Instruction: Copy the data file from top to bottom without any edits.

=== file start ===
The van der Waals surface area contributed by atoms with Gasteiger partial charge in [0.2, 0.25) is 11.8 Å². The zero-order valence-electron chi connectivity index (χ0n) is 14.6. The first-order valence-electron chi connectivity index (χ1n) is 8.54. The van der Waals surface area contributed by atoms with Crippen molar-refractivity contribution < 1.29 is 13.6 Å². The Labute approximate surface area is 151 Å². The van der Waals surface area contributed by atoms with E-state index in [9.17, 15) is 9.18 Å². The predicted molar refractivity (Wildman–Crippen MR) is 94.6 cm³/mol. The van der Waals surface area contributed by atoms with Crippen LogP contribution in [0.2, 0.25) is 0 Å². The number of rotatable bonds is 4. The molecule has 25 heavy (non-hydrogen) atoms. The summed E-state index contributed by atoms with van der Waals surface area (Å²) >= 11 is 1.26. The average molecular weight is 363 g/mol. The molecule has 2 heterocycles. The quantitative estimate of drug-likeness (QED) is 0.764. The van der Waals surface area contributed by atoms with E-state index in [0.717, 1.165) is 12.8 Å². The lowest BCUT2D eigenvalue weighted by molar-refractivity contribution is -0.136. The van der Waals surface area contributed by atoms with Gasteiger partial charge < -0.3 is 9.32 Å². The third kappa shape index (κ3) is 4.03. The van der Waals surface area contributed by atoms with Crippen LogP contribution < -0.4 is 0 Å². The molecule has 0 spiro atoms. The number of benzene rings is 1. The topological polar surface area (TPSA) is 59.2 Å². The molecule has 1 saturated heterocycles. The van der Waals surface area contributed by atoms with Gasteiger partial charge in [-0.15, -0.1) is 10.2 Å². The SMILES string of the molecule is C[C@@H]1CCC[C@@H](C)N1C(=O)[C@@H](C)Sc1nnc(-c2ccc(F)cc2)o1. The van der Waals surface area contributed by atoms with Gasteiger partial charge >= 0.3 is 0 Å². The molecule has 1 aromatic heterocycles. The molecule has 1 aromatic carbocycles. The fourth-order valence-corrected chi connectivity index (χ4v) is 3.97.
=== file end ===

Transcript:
The van der Waals surface area contributed by atoms with Gasteiger partial charge in [0.2, 0.25) is 11.8 Å². The zero-order valence-electron chi connectivity index (χ0n) is 14.6. The first-order valence-electron chi connectivity index (χ1n) is 8.54. The van der Waals surface area contributed by atoms with Crippen molar-refractivity contribution < 1.29 is 13.6 Å². The Labute approximate surface area is 151 Å². The van der Waals surface area contributed by atoms with E-state index in [9.17, 15) is 9.18 Å². The predicted molar refractivity (Wildman–Crippen MR) is 94.6 cm³/mol. The van der Waals surface area contributed by atoms with Crippen LogP contribution in [0.2, 0.25) is 0 Å². The number of rotatable bonds is 4. The molecule has 25 heavy (non-hydrogen) atoms. The summed E-state index contributed by atoms with van der Waals surface area (Å²) >= 11 is 1.26. The average molecular weight is 363 g/mol. The molecule has 2 heterocycles. The quantitative estimate of drug-likeness (QED) is 0.764. The van der Waals surface area contributed by atoms with E-state index in [0.717, 1.165) is 12.8 Å². The lowest BCUT2D eigenvalue weighted by molar-refractivity contribution is -0.136. The van der Waals surface area contributed by atoms with Gasteiger partial charge < -0.3 is 9.32 Å². The third kappa shape index (κ3) is 4.03. The van der Waals surface area contributed by atoms with Crippen LogP contribution < -0.4 is 0 Å². The molecule has 0 spiro atoms. The number of benzene rings is 1. The topological polar surface area (TPSA) is 59.2 Å². The molecule has 1 saturated heterocycles. The van der Waals surface area contributed by atoms with Gasteiger partial charge in [-0.15, -0.1) is 10.2 Å². The SMILES string of the molecule is C[C@@H]1CCC[C@@H](C)N1C(=O)[C@@H](C)Sc1nnc(-c2ccc(F)cc2)o1. The van der Waals surface area contributed by atoms with Gasteiger partial charge >= 0.3 is 0 Å². The molecule has 1 aromatic heterocycles. The molecule has 1 aromatic carbocycles. The fourth-order valence-corrected chi connectivity index (χ4v) is 3.97.